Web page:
In the perspective view of FIG. 3, programmer 20 is shown with articulating display screen 64 having been lifted up into one of a plurality of possible open positions such that the display area thereof is visible to a user situated in front of programmer 20. Articulating display screen is preferably of the LCD or electro-luminescent type, characterized by being relatively thin as compared, for example, a cathode ray tube (CRT) or the like.
As would be appreciated by those of ordinary skill in the art, display screen 64 is operatively coupled to the computer circuitry disposed within housing 60 and is adapted to provide a visual display of graphics and/or data under control of the internal computer.
Programmer 20 described herein with reference to FIG. 3 is described in more detail in U.S. Pat. No. 5,345,362 issued to Thomas J. Winkler, entitled Portable Computer Apparatus With Articulating Display Panel, which patent is hereby incorporated herein by reference in its entirety. The Medtronic Model 9790 programmer is the implantable device-programming unit with which the present invention may be advantageously practiced.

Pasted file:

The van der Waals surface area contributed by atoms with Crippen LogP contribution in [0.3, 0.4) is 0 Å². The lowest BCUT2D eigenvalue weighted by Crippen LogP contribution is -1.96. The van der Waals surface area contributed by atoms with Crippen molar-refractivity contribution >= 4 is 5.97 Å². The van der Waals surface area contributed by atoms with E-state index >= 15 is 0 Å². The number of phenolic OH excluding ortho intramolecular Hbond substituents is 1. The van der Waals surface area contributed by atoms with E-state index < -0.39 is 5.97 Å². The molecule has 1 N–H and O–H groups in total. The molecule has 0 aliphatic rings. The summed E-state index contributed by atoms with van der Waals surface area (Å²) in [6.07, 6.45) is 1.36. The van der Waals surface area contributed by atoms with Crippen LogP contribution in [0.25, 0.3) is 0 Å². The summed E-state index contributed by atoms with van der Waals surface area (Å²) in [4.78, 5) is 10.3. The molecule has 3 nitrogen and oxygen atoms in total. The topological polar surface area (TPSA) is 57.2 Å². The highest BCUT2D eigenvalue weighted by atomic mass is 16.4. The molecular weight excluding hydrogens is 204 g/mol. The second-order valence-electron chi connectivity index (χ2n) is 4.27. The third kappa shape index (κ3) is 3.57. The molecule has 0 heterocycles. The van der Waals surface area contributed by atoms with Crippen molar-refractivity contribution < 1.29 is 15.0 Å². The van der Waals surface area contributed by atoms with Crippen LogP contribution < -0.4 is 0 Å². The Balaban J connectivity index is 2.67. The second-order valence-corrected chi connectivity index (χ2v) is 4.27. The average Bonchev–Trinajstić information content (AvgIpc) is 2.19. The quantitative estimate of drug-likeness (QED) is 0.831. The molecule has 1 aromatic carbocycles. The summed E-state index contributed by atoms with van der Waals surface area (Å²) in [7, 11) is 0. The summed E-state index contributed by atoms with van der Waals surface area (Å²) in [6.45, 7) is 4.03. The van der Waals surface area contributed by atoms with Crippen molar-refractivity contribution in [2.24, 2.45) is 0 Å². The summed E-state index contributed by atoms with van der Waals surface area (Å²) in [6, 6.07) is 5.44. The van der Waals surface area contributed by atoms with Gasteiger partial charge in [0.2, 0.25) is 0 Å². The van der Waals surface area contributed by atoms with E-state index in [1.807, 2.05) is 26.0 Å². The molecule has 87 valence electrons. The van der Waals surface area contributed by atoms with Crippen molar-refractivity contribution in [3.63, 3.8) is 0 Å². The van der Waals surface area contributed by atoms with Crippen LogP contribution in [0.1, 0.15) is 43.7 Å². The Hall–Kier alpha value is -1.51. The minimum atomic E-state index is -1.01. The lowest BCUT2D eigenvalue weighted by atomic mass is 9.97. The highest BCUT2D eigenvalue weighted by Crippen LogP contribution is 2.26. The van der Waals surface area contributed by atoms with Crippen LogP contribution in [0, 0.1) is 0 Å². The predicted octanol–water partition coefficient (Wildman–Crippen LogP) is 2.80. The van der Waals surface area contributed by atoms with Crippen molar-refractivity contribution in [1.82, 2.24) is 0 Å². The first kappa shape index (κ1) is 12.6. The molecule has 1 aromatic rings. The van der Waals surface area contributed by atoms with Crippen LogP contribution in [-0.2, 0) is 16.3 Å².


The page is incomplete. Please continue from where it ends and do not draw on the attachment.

FIG. 4A is a flow chart representing a high-level control logic/scheme of the present invention. The user (physician, clinician, or technician) initiates control screen 40 to select initial Time Line screen 41 from a menu. Thereafter, the user is able to access interactive features 42 and 43 for a forward or backward scroll, respectively. As will be discussed in FIGS. 5 and 6, the user is able to scroll forward and backward in time to select those events of interest within a particular time frame. Upon returning to Time Line screen 41, the user then may use the forward/backward update capability to more easily find the time span of interest.
After activating a particular time frame, the user may then select the category of interest 44 to access and display information available under control logic 46. After accessing data in the selected category the user can print the data using a print menu (not shown). This information may be used for purposes of diagnostic or evaluation of device performance. Further, the user may close category 44 to return to Time Line screen 41 for selection of another category, as needed.